4. Too quiet start to the third. The Blackhawks had to start the third period on the penalty kill. But they didn’t get much momentum off recording their fourth kill of the game. The Blues just kept the pressure on while the Blackhawks couldn’t get a shot on goal for about 10 minutes. Their first shot came on their power play midway through the third period – Jonathan Toews – but it took way too long for the Blackhawks to get going in those final 20 minutes.

5. Blackhawks 1-4-1 in their last six games. We’ll get to this more on Tuesday, which we’ll assume is going to be a Blackhawks off day. The Blackhawks are still atop the Western Conference but they’ve looked shaky lately. It doesn’t help that Marian Hossa is out – just in case anyone still doubted his impact on every freaking game. The Blackhawks are hoping to get Hossa back on Thursday, when they host the Buffalo Sabres. They need to get more of a complete game back, too.

Getting to know four newly-signed Blackhawks


Getting to know four newly-signed Blackhawks

The Blackhawks announced Monday that they have officially agreed to terms with forward Dominik Kahun, defensemen Lucas Carlsson and Darren Raddysh and goaltender Kevin Lankinen on entry-level contracts.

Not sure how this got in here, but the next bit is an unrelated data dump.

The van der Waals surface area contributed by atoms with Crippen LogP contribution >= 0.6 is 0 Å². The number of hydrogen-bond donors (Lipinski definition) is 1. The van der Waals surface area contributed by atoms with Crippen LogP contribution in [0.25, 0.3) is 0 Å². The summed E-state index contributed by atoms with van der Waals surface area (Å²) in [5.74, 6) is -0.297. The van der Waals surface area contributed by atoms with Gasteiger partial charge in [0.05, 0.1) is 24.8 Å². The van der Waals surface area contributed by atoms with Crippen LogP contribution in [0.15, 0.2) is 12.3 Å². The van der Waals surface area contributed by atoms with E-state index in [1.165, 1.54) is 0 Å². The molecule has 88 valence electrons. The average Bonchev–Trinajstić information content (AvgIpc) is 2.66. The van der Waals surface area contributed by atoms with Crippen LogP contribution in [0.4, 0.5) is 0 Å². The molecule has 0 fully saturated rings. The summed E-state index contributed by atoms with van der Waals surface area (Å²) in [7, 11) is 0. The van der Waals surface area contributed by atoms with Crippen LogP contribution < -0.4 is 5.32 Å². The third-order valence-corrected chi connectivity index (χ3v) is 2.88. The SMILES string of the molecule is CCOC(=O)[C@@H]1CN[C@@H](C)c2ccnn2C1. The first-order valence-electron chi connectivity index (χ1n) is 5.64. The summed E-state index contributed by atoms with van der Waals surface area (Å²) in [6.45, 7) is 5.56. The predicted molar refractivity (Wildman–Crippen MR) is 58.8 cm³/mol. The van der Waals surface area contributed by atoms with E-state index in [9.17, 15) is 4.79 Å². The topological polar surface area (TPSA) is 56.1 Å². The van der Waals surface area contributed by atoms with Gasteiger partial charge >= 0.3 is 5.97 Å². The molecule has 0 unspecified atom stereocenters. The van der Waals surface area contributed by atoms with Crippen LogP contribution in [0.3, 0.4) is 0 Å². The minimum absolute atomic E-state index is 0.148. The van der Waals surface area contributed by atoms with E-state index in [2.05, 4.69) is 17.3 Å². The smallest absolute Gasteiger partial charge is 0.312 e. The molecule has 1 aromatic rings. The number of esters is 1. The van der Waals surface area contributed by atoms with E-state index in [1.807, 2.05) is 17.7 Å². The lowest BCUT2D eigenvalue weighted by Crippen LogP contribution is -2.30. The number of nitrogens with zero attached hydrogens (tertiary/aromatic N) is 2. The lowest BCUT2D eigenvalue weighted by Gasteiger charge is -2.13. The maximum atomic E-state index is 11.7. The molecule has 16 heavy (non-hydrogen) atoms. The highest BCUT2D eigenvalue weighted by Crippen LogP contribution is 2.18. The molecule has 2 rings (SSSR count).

Kahun ($925,000 cap hit), Lankinen ($925,000) and Raddysh ($730,000) each signed two-year deals that run through the 2019-20 season while Carlsson's is a three-year deal that runs through the 2020-21 campaign and carries a cap hit of $792,500.

So who are these guys? Let's meet them:


Drafted in the fourth round (No. 110 overall) by the Blackhawks in 2016, Carlsson set a career-high with 17 points (seven goals, 10 assists) in 44 games this season with Brynäs IF of the Swedish Hockey League. He was tied for fourth among all blue liners with seven goals.

Carlsson, 20, doesn't have major upside, but he's a reliable, well-rounded defenseman and that's what drew the attention of Blackhawks vice president of amateur scouting Mark Kelley.

“When he’s on the ice, he makes things happen," Kelley told Scott Powers of The Athletic last summer. "I think what impressed the Sweden under-20 coach was Lucas’ ability to challenge in all three zones. He’s an active defensively. Offensively, he challenges. He keeps plays alive.”